How to write a good problem statement?
Updated: Sep 28, 2021
Why is it important to have a good problem statement?
Understanding the causes and ensuring that you fix a real problem is an important reason to have a well defined problem statement. One of the big problems that the world faces today is that there are a lot of good "solutions" that don't actually solve problems. In some cases, they may actually create new problems. A designer's key task is to solve problems. This is so fundamental to the role of the designer - that often it is missed or ignored because it is a basic assumption. A good designer is a good problem solver.
To begin ideation or the idea generation step, you must have a good understanding of the problem, who is impacted, how they are impacted, dependencies, associated risks and what has been done before. Understanding these factors enables an understanding of the system in which the problem must be solved. It also ensure that you are focused on a real problem - not just something that you think is a good idea. Good ideas are everywhere. But good solutions are not.
Let's look at an example problem. There is a great deal of rubbish and waste in Karachi, Pakistan. It has become a real issue and needs to be dealt with at a whole of system level. (See article on the problem here)
Steps to a good problem definition
State what you think is the problem that needs to be solved. Can you state it simply in one sentence? This may take you several attempts. The below is a good start. Example: There is a growing amount of rubbish in Karachi.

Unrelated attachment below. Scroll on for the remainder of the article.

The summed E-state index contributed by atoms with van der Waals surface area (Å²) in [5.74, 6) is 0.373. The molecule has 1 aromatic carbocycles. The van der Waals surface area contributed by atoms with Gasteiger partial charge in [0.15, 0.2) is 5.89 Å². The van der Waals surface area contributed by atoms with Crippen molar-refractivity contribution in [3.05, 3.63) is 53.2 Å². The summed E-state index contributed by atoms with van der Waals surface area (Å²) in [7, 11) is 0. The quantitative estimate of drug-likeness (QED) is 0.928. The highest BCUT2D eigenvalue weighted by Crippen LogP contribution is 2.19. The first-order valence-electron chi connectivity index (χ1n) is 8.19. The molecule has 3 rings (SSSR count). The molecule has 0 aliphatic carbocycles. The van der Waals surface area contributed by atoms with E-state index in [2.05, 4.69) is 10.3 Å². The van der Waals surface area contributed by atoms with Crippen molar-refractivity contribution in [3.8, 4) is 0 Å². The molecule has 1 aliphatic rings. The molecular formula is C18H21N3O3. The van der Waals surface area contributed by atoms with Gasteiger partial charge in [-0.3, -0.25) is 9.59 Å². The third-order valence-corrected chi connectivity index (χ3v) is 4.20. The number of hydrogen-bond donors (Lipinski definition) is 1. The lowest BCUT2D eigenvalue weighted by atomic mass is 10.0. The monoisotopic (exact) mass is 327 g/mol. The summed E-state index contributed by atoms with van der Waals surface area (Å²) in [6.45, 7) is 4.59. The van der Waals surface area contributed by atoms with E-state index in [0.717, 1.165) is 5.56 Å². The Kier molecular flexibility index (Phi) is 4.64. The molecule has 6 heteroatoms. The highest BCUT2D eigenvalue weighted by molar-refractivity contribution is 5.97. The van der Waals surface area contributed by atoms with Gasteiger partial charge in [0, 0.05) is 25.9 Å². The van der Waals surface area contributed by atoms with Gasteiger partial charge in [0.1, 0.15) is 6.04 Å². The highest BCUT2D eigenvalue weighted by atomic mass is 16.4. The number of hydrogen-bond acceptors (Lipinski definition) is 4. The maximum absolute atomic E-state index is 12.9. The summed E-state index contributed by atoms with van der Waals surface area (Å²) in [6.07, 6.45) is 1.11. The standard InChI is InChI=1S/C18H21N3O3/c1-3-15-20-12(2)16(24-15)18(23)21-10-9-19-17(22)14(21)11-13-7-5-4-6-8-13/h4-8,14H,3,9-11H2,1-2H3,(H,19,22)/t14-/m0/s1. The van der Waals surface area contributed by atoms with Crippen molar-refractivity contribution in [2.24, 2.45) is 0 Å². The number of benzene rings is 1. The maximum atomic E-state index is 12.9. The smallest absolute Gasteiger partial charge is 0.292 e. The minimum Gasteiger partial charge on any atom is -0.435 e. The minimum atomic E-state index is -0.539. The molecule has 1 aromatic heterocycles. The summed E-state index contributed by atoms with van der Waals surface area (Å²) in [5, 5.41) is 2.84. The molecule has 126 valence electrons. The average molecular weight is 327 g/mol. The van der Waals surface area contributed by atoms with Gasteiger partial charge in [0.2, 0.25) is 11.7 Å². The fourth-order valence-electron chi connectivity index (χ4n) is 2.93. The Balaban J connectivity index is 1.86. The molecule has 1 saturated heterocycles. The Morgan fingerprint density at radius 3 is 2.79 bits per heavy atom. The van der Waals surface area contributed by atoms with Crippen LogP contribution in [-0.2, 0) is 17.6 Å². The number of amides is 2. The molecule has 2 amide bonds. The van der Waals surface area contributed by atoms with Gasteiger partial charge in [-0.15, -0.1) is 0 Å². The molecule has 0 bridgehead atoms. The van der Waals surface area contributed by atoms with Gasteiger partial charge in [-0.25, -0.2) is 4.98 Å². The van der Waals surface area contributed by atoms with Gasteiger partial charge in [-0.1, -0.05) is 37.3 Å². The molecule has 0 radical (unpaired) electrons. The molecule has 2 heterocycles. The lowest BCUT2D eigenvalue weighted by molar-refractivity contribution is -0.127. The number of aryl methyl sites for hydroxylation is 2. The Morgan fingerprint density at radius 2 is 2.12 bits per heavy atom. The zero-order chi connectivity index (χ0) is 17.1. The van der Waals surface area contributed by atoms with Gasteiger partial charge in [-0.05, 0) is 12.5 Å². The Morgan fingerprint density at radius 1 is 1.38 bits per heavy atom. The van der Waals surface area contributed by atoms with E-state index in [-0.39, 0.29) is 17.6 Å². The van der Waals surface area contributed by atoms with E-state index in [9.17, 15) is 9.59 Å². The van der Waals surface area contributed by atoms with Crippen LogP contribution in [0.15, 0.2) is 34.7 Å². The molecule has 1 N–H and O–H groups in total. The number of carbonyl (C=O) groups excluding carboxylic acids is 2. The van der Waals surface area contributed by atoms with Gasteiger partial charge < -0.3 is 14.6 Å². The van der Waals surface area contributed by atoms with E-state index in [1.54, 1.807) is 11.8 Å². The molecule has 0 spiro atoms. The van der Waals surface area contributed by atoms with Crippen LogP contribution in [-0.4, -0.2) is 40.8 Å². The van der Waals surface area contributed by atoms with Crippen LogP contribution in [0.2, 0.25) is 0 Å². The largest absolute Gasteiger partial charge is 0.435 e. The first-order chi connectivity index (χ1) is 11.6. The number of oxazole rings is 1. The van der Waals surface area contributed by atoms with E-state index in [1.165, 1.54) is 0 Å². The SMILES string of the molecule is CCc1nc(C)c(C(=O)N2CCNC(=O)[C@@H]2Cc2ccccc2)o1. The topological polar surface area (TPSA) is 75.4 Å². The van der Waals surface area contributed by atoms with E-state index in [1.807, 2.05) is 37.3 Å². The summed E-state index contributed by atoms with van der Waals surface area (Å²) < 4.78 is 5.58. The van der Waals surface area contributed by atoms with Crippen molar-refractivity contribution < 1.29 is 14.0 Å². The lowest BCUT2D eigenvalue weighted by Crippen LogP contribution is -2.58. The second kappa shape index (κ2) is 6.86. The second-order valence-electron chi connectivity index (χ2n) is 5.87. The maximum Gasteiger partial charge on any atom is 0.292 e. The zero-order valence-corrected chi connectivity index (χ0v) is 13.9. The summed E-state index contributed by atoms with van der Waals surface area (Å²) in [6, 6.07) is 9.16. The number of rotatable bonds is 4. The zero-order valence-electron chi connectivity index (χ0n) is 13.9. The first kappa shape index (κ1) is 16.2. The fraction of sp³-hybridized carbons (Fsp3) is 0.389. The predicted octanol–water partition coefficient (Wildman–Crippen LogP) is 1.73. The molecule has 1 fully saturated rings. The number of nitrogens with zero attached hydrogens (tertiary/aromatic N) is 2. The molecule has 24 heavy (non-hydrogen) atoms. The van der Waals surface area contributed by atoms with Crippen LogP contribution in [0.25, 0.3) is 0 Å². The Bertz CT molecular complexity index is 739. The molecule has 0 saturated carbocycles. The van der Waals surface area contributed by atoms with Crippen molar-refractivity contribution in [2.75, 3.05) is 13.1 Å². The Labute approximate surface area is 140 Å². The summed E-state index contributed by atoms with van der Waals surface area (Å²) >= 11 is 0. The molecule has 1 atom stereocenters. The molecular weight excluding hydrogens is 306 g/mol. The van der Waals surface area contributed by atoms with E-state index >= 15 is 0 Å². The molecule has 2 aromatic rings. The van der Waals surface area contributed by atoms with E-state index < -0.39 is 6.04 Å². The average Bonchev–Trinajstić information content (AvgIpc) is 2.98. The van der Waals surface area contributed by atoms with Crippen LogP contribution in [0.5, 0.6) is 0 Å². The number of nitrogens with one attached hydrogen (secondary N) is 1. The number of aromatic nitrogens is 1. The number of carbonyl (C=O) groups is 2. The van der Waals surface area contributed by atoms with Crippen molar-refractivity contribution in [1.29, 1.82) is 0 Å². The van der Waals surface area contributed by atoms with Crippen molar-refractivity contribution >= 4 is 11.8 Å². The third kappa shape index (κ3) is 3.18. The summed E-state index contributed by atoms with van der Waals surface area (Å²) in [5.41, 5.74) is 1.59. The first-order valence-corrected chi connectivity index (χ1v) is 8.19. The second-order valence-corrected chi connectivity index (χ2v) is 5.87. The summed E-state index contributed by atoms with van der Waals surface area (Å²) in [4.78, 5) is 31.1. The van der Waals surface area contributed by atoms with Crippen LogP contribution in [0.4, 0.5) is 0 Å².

Ensure that the statement includes the impact. Why is this issue a problem? Example: There is a growing amount of rubbish in Karachi that is unsightly, causes diseases and reduces liveability in the city.
Who and how are they impacted by the problem ? You should include the key people, objects or organisations that are affected by the issue. Example: There is a growing amount of rubbish in Karachi that is unsightly, causes diseases and reduces liveability in the city for residents, visitors and businesses.
Are there underlying components or causes of the problem? This may be harder to define. An activity you can do to help you understand and define the causes and components is the 5 Whys. In our example, the rubbish has several key elements, there is inadequate infrastructure for removal leading to a backlog of rubbish. There are insufficient places to store rubbish when it has been collected. Due to these elements the process of dealing with rubbish has evolved, meaning recycling does not occur, rubbish is left lying on the street and people ignore rubbish. So when developing possible questions for a problem statement you may wish to break the problem statement into several new, more specific problems. Example 1: Rubbish is not regularly collected and removed from households and businesses due to insufficient collection processes, leading to a build up of waste left in the streets, this causes disease, obstacles and is unsightly Example 2: Rubbish collection exceeds the amount of allocated space in Karachi, therefore there is a backlog of rubbish that remains uncollected, leading to a build up of waste left in the streets, this causes disease, obstacles and is unsightly